Thursday, 2 June 2016

Edvard Munch (1974)

Peter Watkins’ immense, detailed, 221 minute, critically acclaimed biopic of the Norwegian artist most famous for his painting ‘The Scream’ gets a new Blu-ray presentation courtesy of Eureka.
Watkins is justifiably famous for his docu-drama style that features his own dispassionate, carefully enunciated voice-over as commentator. Films like CULLODEN, THE WAR GAME, and PUNISHMENT PARK were all biting commentaries on conflict. With EDVARD MUNCH, Watkins employs the same style to the biopic.

For a film lasting nearly four hours, it only covers about ten years of Munch’s life - the years 1884 to 1894, when he embarked on his expressionist career and did a fine job of establishing himself as one of Europe’s most controversial artists. We do get brief flashbacks to Munch’s youth, and the death of his mother and sister. Much is made of his associations with anarchist Hans Jaeger and associated artists in Christiania (Watkins later soberly informs us of the death of many of the group from alcoholism, drug addiction and syphilis) and later Strindberg in Berlin. 

Watkins uses a 4:3 frame and almost everything is shot in closeup. The characters act as if they’re being filmed for a documentary. Everyone speaks in languages appropriate to where we are at any point (Norwegian, German, Swedish, etc) while Watkins’ English commentary maintains a sense of distance. 

Nevertheless, the commentary, the close-ups, and the detail all very much help the viewer to ‘get inside Munch’s head’ so that as we see the works of art take shape (sometimes in a variety of interesting artistic media) we understand where they’re coming from. Watkins’ film absolutely isn’t a typical Hollywood biopic. There’s no glamorisation here and quite a bit of depression, disease and death. It’s probably best watched over a couple of instalments (Eureka have included the two part version here as well as the full four-hour bottom numbing one).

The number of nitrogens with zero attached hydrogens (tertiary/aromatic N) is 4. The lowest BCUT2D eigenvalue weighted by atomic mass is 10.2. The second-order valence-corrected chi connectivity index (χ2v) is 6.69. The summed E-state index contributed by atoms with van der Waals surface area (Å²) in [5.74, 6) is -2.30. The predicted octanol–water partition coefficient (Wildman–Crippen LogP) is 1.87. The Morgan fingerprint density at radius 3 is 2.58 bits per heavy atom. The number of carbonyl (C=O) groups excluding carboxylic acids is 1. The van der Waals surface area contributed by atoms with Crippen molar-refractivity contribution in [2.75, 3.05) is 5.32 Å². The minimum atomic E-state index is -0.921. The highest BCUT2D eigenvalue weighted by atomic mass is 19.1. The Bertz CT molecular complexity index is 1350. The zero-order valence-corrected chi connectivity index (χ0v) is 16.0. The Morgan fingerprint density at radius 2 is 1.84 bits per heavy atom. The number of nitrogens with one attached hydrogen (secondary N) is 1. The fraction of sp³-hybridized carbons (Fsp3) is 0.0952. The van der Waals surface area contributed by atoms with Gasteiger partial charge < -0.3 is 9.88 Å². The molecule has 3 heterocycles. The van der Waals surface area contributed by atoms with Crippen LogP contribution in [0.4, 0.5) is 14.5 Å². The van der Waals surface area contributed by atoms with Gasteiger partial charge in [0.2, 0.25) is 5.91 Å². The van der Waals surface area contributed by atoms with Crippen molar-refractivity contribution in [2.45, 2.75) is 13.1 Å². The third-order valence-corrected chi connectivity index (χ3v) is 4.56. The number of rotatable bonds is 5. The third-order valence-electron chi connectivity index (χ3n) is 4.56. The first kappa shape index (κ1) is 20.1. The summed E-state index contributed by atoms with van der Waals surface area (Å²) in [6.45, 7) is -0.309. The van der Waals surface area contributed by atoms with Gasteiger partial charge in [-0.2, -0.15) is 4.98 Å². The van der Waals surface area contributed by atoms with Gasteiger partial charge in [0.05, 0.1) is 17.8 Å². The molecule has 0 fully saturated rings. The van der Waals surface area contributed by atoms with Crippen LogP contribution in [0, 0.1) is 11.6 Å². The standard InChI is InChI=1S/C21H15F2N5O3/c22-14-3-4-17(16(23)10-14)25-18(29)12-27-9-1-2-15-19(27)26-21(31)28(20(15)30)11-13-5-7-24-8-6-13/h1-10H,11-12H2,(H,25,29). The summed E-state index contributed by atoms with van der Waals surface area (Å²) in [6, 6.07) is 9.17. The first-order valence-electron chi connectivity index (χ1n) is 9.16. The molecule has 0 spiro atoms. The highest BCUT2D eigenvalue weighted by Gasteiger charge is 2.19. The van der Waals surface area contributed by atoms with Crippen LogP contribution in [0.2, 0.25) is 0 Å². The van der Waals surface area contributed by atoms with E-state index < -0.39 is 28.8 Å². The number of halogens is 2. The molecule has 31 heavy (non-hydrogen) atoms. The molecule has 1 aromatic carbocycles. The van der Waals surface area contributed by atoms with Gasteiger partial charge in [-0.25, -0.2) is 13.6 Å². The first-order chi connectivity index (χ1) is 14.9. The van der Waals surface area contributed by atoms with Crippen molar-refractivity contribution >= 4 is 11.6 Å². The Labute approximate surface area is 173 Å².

Eureka’s Blu-ray contains no extras, but you do get a really rather impressive 80 page book in which Peter Watkins interviews himself (!). You also get new writing on the film by Joseph Gomez, a Munch timeline, and reproductions of numerous Munch artworks. If you ever needed to know more about this Norwegain artist, this is the package to get. 

Peter Watkins' EDVARD MUNCH is out on Blu-ray from Eureka on Monday 13th June 2016

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